'Premier Brad Wall's Sask. Party government ‘does not play well with others’ - Says Leader-Post Business Editor
In today's 'new' Saskatchewan, you generally find little criticism of Premier Brad Wall in the main stream media. Executives in Saskatchewan's corporate media simply love Wall and their editorial policy generally stays away from any criticism whatsoever.
But things are changing. Here is Bruce Johnstone, the Business Editor of the Regina Leader-Post::
"It might seem ungrateful, especially on Thanksgiving weekend, to criticize the Saskatchewan Party government’s economic development track record. After all, the Saskatchewan economy has posted average annual growth of 2.5 per cent since 2007 — the highest in the country.
But even Premier Brad Wall knows that government plays a supporting, not a leading, role in economic development. In his speech to the Saskatchewan Forum in Regina in May 2012, Wall admitted the province’s “stunning turnaround” since 2007 was “driven by commodity prices, driven by factors outside the control of government and you will never hear our government say, ‘Boy, because we got elected in ’07, look at how everything’s so much better economically.’ We know that there are external factors at play here.”
But the premier’s words raise the question: What role has the Saskatchewan Party government played in the province’s economic turnaround? It’s a good question to ask, since the Saskatchewan Party likes to portray itself as “business-friendly’’ and “pro-development,” as opposed to the supposedly “pro-labour, anti-development” NDP.
Don’t forget that Wall (named Saskatchewan Economic Developers Association’s economic developer of the year for 1998) promised to do economic development differently when the Saskatchewan Party first took office in 2007. Well, it’s different all right, but is it better?
From where I sit, the government’s track record in economic development brings to mind Stephen Leacock’s famous phrase “riding madly off in all directions.” You could say it’s been two steps forward and three steps back. A harsh assessment perhaps, but let’s look at the record.
Enterprise Saskatchewan — the cornerstone of Wall’s 2004 economic plan, The Promise of Saskatchewan: A New Vision for Saskatchewan’s Economy — was launched in 2008 with great fanfare and high expectations, pumped full of money, revamped and restructured, then unceremoniously dumped when it didn’t produce the desired results. ES was wound down in the 2013-14 budget and its $33 million annual spending disbursed to other ministries, mainly to Innovation Saskatchewan,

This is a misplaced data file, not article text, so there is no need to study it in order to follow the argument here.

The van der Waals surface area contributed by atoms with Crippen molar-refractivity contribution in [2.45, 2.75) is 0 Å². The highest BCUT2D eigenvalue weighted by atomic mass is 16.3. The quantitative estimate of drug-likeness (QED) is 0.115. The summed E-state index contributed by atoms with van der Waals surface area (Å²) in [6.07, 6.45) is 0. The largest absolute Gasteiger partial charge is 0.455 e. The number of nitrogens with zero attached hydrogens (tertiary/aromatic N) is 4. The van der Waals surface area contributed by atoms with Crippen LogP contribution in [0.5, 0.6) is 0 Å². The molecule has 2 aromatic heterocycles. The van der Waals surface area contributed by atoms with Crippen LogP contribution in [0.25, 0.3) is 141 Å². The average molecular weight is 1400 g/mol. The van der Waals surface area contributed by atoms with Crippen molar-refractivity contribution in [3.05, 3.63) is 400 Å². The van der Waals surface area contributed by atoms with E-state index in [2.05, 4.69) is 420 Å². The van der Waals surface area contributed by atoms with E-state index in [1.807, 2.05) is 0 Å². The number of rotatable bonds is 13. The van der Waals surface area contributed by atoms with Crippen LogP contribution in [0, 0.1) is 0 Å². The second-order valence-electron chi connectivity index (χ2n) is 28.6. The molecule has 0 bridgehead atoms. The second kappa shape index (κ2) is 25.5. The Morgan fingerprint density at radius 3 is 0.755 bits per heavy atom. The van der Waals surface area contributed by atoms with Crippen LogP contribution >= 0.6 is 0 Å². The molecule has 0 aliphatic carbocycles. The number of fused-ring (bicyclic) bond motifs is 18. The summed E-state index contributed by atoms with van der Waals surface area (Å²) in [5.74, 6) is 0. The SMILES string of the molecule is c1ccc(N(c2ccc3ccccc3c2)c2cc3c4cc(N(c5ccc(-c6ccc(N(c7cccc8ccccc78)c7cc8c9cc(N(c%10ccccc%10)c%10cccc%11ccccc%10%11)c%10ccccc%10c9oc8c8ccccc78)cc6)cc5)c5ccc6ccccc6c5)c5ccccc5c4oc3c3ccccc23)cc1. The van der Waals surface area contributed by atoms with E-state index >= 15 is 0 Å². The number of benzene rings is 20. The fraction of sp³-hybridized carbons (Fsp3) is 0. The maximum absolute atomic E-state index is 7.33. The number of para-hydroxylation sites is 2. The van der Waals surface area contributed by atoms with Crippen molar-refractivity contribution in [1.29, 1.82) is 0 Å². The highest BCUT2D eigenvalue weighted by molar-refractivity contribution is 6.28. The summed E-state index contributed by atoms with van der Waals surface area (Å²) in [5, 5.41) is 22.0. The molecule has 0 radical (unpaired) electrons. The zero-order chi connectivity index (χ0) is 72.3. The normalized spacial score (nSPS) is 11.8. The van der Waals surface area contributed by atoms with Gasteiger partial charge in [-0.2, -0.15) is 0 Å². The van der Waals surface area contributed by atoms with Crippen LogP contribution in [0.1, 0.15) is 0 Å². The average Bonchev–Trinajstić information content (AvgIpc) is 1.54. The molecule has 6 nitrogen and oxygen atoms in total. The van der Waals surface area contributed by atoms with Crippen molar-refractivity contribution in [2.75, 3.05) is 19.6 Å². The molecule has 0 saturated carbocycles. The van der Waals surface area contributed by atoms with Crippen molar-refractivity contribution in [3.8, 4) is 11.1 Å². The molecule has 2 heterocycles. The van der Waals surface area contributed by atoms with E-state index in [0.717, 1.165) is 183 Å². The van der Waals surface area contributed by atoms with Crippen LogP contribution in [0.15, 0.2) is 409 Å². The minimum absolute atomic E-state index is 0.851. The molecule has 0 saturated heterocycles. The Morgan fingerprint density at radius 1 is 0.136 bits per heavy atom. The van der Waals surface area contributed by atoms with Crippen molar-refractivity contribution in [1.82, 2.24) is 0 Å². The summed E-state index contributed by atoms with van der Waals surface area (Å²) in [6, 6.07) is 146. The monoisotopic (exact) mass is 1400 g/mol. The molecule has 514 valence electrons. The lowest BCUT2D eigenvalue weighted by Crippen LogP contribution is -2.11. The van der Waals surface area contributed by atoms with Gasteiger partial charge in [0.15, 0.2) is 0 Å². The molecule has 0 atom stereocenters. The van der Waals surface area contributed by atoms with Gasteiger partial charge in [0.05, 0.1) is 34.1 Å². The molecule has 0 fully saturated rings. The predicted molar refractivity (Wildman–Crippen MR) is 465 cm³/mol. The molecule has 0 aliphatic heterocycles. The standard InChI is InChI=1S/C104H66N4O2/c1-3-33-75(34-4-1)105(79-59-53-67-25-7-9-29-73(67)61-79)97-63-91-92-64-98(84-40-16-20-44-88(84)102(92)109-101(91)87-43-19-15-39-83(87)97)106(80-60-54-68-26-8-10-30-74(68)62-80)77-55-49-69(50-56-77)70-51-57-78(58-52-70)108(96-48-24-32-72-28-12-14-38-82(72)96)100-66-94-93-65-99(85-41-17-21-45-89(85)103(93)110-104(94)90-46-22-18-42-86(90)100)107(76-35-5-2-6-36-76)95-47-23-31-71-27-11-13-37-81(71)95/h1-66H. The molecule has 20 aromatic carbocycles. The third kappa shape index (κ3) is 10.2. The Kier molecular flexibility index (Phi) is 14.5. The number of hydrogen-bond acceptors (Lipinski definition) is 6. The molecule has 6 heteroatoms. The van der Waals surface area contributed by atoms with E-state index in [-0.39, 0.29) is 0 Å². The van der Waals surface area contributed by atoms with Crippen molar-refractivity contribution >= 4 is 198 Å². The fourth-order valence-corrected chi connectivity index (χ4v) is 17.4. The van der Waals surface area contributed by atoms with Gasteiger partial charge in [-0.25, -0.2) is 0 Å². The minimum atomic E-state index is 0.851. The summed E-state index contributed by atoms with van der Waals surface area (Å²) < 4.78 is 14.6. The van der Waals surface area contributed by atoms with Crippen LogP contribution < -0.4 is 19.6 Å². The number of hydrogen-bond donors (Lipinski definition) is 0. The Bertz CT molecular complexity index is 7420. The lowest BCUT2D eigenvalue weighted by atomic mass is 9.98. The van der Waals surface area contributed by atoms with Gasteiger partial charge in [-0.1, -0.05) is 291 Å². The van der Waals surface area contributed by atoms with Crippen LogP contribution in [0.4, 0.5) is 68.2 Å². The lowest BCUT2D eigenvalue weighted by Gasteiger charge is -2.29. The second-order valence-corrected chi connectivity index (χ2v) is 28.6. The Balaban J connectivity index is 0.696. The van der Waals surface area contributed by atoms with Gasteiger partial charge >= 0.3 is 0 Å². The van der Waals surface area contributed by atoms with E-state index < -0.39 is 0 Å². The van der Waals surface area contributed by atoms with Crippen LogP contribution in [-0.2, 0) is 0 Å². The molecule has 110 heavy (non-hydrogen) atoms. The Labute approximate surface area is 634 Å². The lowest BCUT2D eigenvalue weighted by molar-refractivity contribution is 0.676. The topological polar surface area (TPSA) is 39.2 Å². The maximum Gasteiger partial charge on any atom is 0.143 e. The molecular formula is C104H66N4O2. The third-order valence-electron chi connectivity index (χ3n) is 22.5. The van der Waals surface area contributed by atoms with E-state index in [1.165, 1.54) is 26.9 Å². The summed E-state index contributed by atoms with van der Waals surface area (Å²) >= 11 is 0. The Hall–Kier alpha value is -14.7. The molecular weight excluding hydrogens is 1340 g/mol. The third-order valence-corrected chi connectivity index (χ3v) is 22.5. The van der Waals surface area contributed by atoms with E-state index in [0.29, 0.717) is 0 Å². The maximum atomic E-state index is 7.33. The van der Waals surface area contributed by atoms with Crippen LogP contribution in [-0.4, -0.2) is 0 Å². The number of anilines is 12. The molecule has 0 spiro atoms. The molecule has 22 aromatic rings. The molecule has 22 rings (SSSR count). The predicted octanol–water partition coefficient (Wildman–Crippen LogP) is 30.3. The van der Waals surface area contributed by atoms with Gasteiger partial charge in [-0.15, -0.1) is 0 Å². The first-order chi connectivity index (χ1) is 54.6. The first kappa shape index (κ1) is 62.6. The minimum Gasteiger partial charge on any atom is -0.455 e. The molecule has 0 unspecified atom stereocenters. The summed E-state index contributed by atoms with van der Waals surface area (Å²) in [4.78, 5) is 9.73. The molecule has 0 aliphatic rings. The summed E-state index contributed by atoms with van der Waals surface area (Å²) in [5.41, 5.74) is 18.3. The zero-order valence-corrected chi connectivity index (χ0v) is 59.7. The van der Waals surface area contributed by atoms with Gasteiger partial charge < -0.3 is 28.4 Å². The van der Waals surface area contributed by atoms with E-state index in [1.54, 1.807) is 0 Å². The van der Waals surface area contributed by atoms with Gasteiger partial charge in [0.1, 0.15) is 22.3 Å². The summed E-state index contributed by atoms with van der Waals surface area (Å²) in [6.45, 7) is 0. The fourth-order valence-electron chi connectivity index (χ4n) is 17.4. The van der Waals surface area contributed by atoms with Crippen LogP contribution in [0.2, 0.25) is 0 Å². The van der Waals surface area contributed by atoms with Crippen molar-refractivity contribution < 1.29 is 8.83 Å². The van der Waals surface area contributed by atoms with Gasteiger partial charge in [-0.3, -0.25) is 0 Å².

Even relatively successful government-industry partnerships, like Communities of Tomorrow, SpringBoard West Innovations, the Entrepreneurial Foundation, etc., have been shut down or allowed to wither away. The Film Employment Tax Credit, which generated $44.5 million a year in film and video industry activity at an annual cost to the government of about $8 million over its 14-year history, was scrapped and replaced by Creative Saskatchewan. How long will it last until the government gets bored with it and shuts it down?
The Ministry of the Economy, a “superministry” that combined tourism and trade, employment and immigration and energy and resources functions, was supposed to expedite decision-making, ensure a “clear path for people to invest here” and “remove barriers to growth of the economy,” Wall said. Has anyone noticed any improvement in these functions?
What it suggests is a government that “doesn’t play well with others.” In other words, the Saskies don’t like sharing power or tax dollars with any organization they don’t have complete control over. The common theme running through the Wall government’s economic development record is impatience with any group, program or policy that a) they didn’t come up with or b) isn’t controlled directly or indirectly by them.
One could accept the Sask. Party government’s small-c conservative philosophy that government shouldn’t be subsidizing business or “picking winners and losers,’’ if they actually practised what they preached. But for every program or organization they’ve shut down, a new one has taken its place, spending even more tax dollars than its predecessor.
Even that would be acceptable (if hypocritical), if the vehicles that the Sask. Party government has chosen to replace existing programs were more successful at creating economic activity or jobs. While the jury is still out on Innovation Saskatchewan and Creative Saskatchewan, recent history is not encouraging. All in all, the Sask. Party government’s economic track record is a checkered one, especially a government that prides itself in not picking winners and losers. Well, at least they’re half right."
Johnstone is the Leader-Post’s financial editor